It’s hard to believe it’s now a year since we were first affected by Covid 19. This time last year masks weren’t a thing and neither was social distancing. I remember being in a crowded room for an International Women’s Day celebration, it was so packed that it was hard to make my way around it. In fact I felt so uncomfortable I took one look and left, I only went back when a friend met me.
It all seems so hard to imagine now, that there were times like this. That there were concerts and people dancing all over each other. Packed pubs and packed restaurants. Flights to far flung countries just for the hell of it. Train trips, day trips, visits to family and friends. Noise, hustle and bustle. Quickly followed by silence.
For someone like me who would normally suffer from cabin fever after two days at home I found the beginning hard to deal with. Now I’m happy out. I like being at home, I suppose I’m stuck in a rut and I think like most people I’m kind of worried about things getting back to normal. I’ll be a bit frightened I think. I’m bad enough going into a supermarket if there are too many people in there. I just leave and go to another supermarket.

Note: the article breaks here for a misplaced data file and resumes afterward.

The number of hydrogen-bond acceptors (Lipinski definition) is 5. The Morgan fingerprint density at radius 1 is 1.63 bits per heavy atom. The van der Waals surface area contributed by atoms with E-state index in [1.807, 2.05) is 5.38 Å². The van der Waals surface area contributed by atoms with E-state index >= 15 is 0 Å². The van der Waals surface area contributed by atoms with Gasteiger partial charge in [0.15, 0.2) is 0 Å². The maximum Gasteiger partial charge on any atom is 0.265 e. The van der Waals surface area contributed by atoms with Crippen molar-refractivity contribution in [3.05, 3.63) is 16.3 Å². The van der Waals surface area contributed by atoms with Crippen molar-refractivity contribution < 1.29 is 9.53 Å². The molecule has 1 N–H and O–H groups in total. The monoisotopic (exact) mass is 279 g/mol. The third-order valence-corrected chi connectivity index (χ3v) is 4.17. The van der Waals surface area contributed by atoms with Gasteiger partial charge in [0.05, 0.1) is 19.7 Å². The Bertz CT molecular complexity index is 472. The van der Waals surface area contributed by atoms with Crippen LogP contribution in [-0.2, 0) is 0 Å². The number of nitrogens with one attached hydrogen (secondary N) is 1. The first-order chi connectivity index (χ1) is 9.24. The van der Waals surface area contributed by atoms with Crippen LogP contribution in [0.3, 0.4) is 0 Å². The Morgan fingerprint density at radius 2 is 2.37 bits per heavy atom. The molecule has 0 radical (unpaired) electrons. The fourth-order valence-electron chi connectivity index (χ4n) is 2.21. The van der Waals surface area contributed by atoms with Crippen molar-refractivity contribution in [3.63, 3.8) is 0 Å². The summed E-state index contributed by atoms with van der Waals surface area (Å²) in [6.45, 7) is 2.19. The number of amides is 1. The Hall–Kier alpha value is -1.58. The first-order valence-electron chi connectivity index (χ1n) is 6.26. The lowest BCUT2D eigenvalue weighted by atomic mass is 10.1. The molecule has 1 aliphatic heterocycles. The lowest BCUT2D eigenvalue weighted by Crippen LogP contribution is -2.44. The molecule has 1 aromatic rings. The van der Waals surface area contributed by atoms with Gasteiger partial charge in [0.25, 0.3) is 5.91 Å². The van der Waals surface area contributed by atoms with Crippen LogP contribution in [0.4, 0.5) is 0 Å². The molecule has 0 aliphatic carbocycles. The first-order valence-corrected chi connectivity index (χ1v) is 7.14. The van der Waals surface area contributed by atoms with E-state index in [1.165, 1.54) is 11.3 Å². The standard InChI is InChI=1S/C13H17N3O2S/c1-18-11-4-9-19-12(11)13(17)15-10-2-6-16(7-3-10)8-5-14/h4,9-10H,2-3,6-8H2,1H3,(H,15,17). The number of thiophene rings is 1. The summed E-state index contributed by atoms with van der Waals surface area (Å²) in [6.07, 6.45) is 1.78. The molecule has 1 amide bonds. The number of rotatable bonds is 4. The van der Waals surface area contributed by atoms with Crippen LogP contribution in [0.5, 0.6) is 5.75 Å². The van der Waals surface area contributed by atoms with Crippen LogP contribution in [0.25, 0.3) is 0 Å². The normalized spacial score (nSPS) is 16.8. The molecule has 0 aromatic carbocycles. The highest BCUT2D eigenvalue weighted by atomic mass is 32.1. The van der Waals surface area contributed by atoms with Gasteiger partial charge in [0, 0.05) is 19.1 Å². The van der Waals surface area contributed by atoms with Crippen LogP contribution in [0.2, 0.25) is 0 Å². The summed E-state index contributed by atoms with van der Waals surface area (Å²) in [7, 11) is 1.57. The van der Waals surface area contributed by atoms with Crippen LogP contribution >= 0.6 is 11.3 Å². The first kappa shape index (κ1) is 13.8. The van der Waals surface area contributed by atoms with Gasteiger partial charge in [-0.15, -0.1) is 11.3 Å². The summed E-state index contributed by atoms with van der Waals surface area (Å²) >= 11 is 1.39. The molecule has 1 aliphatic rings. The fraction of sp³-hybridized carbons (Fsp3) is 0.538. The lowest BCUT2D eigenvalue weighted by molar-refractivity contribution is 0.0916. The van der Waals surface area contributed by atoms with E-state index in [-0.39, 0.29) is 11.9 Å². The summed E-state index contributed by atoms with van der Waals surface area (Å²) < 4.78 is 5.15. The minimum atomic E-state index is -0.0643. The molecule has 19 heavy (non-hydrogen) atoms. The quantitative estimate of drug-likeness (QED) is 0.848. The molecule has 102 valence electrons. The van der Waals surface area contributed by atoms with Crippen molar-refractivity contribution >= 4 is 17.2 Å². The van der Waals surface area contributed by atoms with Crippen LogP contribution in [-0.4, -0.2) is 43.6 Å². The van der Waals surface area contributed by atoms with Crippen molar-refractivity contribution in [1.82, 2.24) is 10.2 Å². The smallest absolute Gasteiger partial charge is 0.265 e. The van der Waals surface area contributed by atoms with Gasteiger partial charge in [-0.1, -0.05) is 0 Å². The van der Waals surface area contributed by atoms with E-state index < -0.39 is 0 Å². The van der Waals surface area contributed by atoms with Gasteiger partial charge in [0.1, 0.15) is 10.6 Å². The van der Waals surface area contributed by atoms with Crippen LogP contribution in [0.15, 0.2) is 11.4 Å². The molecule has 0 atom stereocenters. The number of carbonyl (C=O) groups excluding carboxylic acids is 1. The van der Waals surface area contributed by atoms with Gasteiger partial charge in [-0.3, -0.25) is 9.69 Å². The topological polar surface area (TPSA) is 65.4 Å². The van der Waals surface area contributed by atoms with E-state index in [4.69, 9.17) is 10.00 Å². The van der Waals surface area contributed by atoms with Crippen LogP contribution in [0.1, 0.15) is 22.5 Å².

This time last year I’d never heard of zoom. Now there doesn’t seem to be a week without a zoom call. We’ve all got used to this virtual world. It’s nice not having to drive miles for meetings. It’s nice to look professional from the waist up but be in jogging bottoms and slippers from the waist down.
The highlight of the day has been mealtimes or walks, the postman calling, or the weekly adventure of putting the bin out. I suppose we never thought we’d all be living in a pandemic. One thing I’ve learned is just to go along with life. Certainly in this situation there’s nothing I can do about it, so I’ll keep my head down, keep busy and wait, and hope that soon I’ll be able to see my daughter again. It’s not like she’s miles away, she’s only in the next county and both counties haven’t had near as many cases as other parts of Ireland. It’s quite hard seeing the whole country tied to the same rules and regulations, but I suppose that’s where we are at for now anyway.
Mind yourselves and each other. Look for the joy in each day. That first cup of coffee, the sun shining, birds in the garden, your favourite song. It surely will get better one day.